Montana: Gold and Silver State

Montana: Gold and Silver State

( – Each of the 50 states in our union has a unique history in regard to its origin and development. Just as every state has a story to tell, they are also distinctive in their own way. Montana may not seem like much, but it has a rich history and plays an important role in the modern-day United States.

Montana vs. the Other 49 States

When it comes to size, Montana is ranked 4th in the US, being only beaten by Texas, California and Alaska. Despite its size, Montana has one of the lowest populations, with about 1.084 million people living in the state in 2020 — a population density of only 6 people per square mile.

The Treasure State has the largest grizzly bear population of the lower 48 states; the grizzly is also the official state animal. Montana is so sparsely populated that elk, deer and antelope populations are greater than those of humans.

Brief History

The first people to inhabit Montana were Plains Indians. It wasn’t until 1804-1806, during the Lewis and Clark Expedition, when white explorers crossed the state. Along with these trappers and explorers came disease, alcohol and a new economic system, though the fur trade was basically over by the 1840s. Saint Mary’s Mission in Bitterroot Valley, believed to be the first permanent settlement in Montana, was created by Roman Catholic missionaries who followed the trappers into the region. With these missionaries came the promotion of agriculture and the construction of a sawmill.

In the 1860s, prospectors were drawn to the area after the discovery of gold. In 1864, Montana officially became a territory. The increase of people into the territory created boomtowns that died out after the gold ran out just as quickly as they rose. More and more white people moved into the area, cutting natives off from their hunting grounds and causing increased conflicts.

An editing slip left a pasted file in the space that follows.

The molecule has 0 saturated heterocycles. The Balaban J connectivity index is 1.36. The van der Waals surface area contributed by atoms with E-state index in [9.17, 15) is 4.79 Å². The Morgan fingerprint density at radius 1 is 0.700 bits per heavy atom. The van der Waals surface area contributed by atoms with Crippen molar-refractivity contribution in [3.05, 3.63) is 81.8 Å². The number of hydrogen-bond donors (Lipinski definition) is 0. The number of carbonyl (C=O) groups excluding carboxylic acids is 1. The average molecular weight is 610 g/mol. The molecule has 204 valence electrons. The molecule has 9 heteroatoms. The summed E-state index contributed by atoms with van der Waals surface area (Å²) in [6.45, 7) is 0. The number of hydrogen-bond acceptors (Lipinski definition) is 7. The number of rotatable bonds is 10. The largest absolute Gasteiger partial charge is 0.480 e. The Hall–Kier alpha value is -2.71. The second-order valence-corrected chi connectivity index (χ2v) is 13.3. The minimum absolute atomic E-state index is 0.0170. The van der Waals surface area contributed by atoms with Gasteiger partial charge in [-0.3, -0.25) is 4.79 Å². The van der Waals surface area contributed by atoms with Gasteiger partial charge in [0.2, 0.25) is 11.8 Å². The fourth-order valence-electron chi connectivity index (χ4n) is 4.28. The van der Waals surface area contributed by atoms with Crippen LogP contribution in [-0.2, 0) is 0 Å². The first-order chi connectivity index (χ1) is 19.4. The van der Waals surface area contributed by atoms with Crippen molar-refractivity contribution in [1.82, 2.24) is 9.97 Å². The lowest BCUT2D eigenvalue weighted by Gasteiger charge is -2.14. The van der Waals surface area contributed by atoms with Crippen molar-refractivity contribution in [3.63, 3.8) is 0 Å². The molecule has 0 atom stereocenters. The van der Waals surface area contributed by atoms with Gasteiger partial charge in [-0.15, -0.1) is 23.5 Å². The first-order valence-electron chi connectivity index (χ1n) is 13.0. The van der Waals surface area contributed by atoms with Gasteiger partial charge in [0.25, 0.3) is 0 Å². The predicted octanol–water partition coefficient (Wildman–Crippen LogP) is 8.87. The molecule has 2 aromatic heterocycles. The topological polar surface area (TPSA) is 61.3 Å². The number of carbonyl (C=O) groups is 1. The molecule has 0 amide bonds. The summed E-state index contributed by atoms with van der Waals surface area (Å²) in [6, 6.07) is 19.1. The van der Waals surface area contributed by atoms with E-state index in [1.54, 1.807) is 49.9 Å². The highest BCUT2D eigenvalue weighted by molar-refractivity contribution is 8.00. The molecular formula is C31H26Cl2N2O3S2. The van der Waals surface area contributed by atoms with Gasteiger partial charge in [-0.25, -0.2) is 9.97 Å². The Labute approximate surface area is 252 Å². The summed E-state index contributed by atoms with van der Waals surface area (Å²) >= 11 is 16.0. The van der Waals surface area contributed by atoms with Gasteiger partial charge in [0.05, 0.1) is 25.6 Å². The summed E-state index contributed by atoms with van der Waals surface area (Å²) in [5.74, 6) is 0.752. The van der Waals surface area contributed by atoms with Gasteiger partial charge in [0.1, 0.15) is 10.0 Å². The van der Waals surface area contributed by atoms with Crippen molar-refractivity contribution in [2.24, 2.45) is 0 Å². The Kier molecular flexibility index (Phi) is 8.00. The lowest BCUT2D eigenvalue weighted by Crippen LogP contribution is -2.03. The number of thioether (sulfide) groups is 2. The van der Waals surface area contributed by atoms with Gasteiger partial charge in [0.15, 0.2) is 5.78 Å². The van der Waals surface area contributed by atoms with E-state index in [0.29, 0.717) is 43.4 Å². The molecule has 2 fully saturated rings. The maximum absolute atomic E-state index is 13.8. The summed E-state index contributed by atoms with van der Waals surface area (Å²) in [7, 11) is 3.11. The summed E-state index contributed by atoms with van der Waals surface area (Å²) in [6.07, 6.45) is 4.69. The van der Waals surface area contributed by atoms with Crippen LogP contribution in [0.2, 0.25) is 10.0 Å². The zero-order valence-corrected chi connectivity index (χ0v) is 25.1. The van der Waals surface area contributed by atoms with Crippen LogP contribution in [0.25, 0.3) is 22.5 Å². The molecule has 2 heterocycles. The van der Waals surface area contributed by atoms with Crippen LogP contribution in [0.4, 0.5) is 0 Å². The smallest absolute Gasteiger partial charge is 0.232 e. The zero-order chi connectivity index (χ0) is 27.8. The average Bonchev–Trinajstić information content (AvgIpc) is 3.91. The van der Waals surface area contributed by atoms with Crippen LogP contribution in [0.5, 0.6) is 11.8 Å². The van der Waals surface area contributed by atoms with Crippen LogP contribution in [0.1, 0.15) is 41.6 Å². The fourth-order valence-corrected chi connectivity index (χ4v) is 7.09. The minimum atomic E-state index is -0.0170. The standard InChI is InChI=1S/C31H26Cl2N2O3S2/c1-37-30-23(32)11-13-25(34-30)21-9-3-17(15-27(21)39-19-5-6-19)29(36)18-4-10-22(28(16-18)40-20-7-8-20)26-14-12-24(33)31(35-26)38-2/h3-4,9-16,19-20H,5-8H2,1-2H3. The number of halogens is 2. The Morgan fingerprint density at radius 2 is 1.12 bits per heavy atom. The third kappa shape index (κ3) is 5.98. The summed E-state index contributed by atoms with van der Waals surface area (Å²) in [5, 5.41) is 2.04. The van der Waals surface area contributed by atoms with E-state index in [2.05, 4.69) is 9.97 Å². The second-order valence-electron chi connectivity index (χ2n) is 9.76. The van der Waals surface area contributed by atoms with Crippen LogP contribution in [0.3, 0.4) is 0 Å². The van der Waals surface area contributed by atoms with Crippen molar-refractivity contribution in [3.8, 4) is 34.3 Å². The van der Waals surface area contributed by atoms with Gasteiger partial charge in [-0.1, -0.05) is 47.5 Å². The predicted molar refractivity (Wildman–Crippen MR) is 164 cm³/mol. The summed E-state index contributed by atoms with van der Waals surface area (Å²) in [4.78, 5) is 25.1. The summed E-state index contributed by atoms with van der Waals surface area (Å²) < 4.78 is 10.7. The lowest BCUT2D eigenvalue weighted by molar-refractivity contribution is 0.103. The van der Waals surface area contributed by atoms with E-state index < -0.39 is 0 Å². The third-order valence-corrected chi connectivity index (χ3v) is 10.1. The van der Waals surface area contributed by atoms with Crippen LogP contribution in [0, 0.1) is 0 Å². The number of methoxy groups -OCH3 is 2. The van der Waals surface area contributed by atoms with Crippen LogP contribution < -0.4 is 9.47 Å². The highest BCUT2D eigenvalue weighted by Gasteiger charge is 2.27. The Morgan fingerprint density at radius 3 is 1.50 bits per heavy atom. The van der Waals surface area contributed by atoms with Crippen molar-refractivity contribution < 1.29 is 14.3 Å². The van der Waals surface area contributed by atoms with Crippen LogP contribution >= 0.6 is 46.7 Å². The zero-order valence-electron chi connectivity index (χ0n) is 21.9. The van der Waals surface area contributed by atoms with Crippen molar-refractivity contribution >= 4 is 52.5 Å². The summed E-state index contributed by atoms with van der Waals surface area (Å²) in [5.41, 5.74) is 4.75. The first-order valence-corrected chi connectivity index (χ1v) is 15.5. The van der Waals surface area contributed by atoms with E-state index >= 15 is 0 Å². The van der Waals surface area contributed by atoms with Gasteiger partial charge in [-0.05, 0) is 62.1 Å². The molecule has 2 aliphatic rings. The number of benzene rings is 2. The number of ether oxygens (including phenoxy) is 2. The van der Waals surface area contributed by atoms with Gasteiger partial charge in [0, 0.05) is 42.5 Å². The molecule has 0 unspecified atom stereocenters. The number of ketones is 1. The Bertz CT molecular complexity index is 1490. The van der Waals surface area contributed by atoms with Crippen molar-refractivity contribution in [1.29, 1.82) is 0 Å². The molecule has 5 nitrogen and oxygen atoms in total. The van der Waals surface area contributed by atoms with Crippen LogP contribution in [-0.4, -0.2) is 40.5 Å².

Despite Native American victories at the Battle of Little Bighorn in 1876 and Big Hole Basin in 1877, the United States Army was simply too overwhelming for the Indians. Gold wasn’t the only reason business started booming in Montana; with the population of miners growing, so did the demand for beef. As a result, cattle ranches became a large part of the territory.


During the 1880s, railroads began crossing Montana, and in 1889, the territory officially became the 41st US state. The passage of the Enlarged Homestead Act in 1909 saw tens of thousands of homestead farmers move into Montana to take advantage of the inexpensive land. After World War I, a drop in market prices, in combination with an extended drought, forced many of the farmers to leave Montana.

The state’s depression flowed right into the Great Depression of the 1930s, until President Franklin D. Roosevelt brought projects and agencies into the state, bringing some relief. The establishment of these agencies was the first time a state depended on federal spending, a relationship that continued through the 20th century.

World War II helped Montana snap out of the depression as it brought federal funding into the state. It also drew young people out to the West Coast and into service, an action that changed Montana forever.

Modern-Day Montana

The mining industry saw intense fluctuations, as did timber and petroleum, causing these industries to have unstable employment patterns. Despite being dependent on the weather, international markets and a declining workforce, agriculture has been Montana’s top industry. Tourism overtook mining in 1970 to hold second place in terms of the state’s industry. Politics in Montana have taken on a more conservative outlook, with more individual responsibility and efforts to conserve Montana’s environment.

Conserve Landscape

No state’s history is perfect, and Montana is certainly no exception. Officials have taken steps to connect with Native American communities and conserve the state’s beautiful landscape. The Gold and Silver State is surely a place to visit with its short, yet rich, history. As we move forward, we can only hope Montanans and the Indians who call Montana home can build upon their relationship and continue conservation efforts of its land.

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